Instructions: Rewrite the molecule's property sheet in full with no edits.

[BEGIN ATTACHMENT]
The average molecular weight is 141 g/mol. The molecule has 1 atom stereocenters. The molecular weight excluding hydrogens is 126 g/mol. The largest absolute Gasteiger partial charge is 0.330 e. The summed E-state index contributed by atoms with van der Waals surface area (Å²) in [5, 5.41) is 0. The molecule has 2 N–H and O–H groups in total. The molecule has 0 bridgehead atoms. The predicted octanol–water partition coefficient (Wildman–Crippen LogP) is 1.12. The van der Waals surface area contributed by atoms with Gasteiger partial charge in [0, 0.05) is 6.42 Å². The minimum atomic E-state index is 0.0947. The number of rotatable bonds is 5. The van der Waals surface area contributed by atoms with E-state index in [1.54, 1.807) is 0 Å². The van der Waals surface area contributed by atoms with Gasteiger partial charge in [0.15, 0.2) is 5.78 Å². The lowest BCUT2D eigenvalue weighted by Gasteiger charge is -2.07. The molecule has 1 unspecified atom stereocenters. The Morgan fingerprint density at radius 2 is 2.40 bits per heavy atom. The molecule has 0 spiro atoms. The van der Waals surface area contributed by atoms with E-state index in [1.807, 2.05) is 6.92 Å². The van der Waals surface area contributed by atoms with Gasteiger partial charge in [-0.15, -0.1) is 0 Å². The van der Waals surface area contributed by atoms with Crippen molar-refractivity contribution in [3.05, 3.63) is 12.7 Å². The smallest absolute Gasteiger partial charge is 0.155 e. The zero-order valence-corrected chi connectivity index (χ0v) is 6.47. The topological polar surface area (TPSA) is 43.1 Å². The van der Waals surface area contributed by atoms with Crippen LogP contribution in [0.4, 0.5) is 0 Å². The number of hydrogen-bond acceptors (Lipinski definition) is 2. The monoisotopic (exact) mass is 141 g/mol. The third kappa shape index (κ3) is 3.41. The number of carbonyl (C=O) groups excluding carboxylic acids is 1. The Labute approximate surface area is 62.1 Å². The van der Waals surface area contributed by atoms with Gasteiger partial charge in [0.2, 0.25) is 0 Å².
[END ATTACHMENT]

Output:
The average molecular weight is 141 g/mol. The molecule has 1 atom stereocenters. The molecular weight excluding hydrogens is 126 g/mol. The largest absolute Gasteiger partial charge is 0.330 e. The summed E-state index contributed by atoms with van der Waals surface area (Å²) in [5, 5.41) is 0. The molecule has 2 N–H and O–H groups in total. The molecule has 0 bridgehead atoms. The predicted octanol–water partition coefficient (Wildman–Crippen LogP) is 1.12. The van der Waals surface area contributed by atoms with Gasteiger partial charge in [0, 0.05) is 6.42 Å². The minimum atomic E-state index is 0.0947. The number of rotatable bonds is 5. The van der Waals surface area contributed by atoms with E-state index in [1.54, 1.807) is 0 Å². The van der Waals surface area contributed by atoms with Gasteiger partial charge in [0.15, 0.2) is 5.78 Å². The lowest BCUT2D eigenvalue weighted by Gasteiger charge is -2.07. The molecule has 1 unspecified atom stereocenters. The Morgan fingerprint density at radius 2 is 2.40 bits per heavy atom. The molecule has 0 spiro atoms. The van der Waals surface area contributed by atoms with E-state index in [1.807, 2.05) is 6.92 Å². The van der Waals surface area contributed by atoms with Gasteiger partial charge in [-0.15, -0.1) is 0 Å². The van der Waals surface area contributed by atoms with Crippen molar-refractivity contribution in [3.05, 3.63) is 12.7 Å². The smallest absolute Gasteiger partial charge is 0.155 e. The zero-order valence-corrected chi connectivity index (χ0v) is 6.47. The topological polar surface area (TPSA) is 43.1 Å². The van der Waals surface area contributed by atoms with Crippen LogP contribution in [0.4, 0.5) is 0 Å². The number of hydrogen-bond acceptors (Lipinski definition) is 2. The monoisotopic (exact) mass is 141 g/mol. The third kappa shape index (κ3) is 3.41. The number of carbonyl (C=O) groups excluding carboxylic acids is 1. The Labute approximate surface area is 62.1 Å². The van der Waals surface area contributed by atoms with Gasteiger partial charge in [0.2, 0.25) is 0 Å².